Bannon was facing charges related to allegations he and three others involved in a campaign to build barriers along the southern border kept some of the money they raised.
Bannon pleaded not guilty and said the charges amounted to a “political hit job.” Just before leaving office last month, Trump pardoned him.
Prosecutors said in a new motion that the government “has no objection to the Court entering an order exonerating Bannon’s bail.”
“However, the government respectfully submits that the pardon granted to Bannon is not a basis to dismiss the Indictment against him. A pardon is ‘an executive action that mitigates or sets aside punishment for a crime,'” they wrote.
Citing Nixon v. United States, they added: “The fact that Bannon was pardoned does not extinguish the fact that a grand jury found probable cause to believe that he committed the offenses set forth in the Indictment, nor does it undercut the evidence of his involvement therein which the Government expects to elicit as part of its presentation at trial,” their letter states. “Were the Court to dismiss the Indictment against Bannon, it could have a broader effect than the pardon itself, among other things potentially relieving Bannon of certain consequences not covered by the pardon.”
Prosecutors said Bannon asked the court to dismiss the indictment in a letter last week that has not been placed on the public docket. They asked the judge to have the letter placed on the docket so the public can read it.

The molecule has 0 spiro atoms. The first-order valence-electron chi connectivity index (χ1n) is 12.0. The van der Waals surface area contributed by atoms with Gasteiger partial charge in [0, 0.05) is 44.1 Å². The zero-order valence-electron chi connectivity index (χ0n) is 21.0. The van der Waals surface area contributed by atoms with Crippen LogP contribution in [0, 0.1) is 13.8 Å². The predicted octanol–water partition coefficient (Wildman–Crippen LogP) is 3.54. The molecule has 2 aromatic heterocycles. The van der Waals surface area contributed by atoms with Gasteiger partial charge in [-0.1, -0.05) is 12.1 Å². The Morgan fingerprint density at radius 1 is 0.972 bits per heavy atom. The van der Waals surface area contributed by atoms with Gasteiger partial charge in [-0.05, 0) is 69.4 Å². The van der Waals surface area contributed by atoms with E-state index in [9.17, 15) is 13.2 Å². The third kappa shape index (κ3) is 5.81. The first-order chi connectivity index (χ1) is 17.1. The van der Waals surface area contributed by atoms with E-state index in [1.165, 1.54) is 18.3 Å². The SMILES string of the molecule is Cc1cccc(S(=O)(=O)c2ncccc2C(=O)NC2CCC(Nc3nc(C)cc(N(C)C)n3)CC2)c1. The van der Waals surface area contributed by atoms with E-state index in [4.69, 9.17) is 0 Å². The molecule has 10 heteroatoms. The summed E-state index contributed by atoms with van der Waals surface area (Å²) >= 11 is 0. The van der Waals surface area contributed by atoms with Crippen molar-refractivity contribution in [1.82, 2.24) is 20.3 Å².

“Bannon’s counsel submitted the letter to the Court by email—and therefore effectively under seal—because, in his view, ‘Bannon should no longer be a defendant in the case,'” they wrote. “However, until the defendant is administratively terminated, he remains a named defendant and more important, Bannon’s status in the case is not a basis to make his submission under seal.”
Bannon and an attorney representing him didn’t return requests for comment.
The case is being heard by U.S. District Judge Analisa Torres, an Obama appointee.
Trump pardoned Bannon in part because he “has been an important leader in the conservative movement and is known for his political acumen,” the White House statement said last month.